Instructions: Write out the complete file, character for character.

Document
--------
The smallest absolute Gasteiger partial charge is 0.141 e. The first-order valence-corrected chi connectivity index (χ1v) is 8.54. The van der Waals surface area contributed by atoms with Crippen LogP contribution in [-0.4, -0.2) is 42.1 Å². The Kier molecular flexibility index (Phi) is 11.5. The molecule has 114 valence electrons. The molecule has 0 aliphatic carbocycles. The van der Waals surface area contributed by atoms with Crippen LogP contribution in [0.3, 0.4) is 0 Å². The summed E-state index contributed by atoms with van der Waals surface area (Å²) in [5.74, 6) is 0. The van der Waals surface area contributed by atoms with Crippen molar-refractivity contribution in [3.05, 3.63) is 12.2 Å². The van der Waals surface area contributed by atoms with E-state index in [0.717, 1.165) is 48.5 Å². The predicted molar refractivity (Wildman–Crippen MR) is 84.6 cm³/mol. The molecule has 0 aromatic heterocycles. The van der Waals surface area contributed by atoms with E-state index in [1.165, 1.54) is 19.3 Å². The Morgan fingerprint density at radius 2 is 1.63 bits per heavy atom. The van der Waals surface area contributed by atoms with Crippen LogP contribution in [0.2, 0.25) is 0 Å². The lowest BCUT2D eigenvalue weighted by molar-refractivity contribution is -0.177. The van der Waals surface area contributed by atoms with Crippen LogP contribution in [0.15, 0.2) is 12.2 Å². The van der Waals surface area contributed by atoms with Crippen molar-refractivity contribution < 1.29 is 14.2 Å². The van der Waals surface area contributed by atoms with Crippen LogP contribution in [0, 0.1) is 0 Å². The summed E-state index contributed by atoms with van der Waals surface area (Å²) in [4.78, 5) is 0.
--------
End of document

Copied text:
The smallest absolute Gasteiger partial charge is 0.141 e. The first-order valence-corrected chi connectivity index (χ1v) is 8.54. The van der Waals surface area contributed by atoms with Crippen LogP contribution in [-0.4, -0.2) is 42.1 Å². The Kier molecular flexibility index (Phi) is 11.5. The molecule has 114 valence electrons. The molecule has 0 aliphatic carbocycles. The van der Waals surface area contributed by atoms with Crippen LogP contribution in [0.3, 0.4) is 0 Å². The summed E-state index contributed by atoms with van der Waals surface area (Å²) in [5.74, 6) is 0. The van der Waals surface area contributed by atoms with Crippen molar-refractivity contribution in [3.05, 3.63) is 12.2 Å². The van der Waals surface area contributed by atoms with E-state index in [0.717, 1.165) is 48.5 Å². The predicted molar refractivity (Wildman–Crippen MR) is 84.6 cm³/mol. The molecule has 0 aromatic heterocycles. The van der Waals surface area contributed by atoms with E-state index in [1.165, 1.54) is 19.3 Å². The Morgan fingerprint density at radius 2 is 1.63 bits per heavy atom. The van der Waals surface area contributed by atoms with Crippen LogP contribution in [0.2, 0.25) is 0 Å². The lowest BCUT2D eigenvalue weighted by molar-refractivity contribution is -0.177. The van der Waals surface area contributed by atoms with Crippen LogP contribution in [0.15, 0.2) is 12.2 Å². The van der Waals surface area contributed by atoms with Crippen molar-refractivity contribution < 1.29 is 14.2 Å². The van der Waals surface area contributed by atoms with Crippen LogP contribution in [0, 0.1) is 0 Å². The summed E-state index contributed by atoms with van der Waals surface area (Å²) in [4.78, 5) is 0.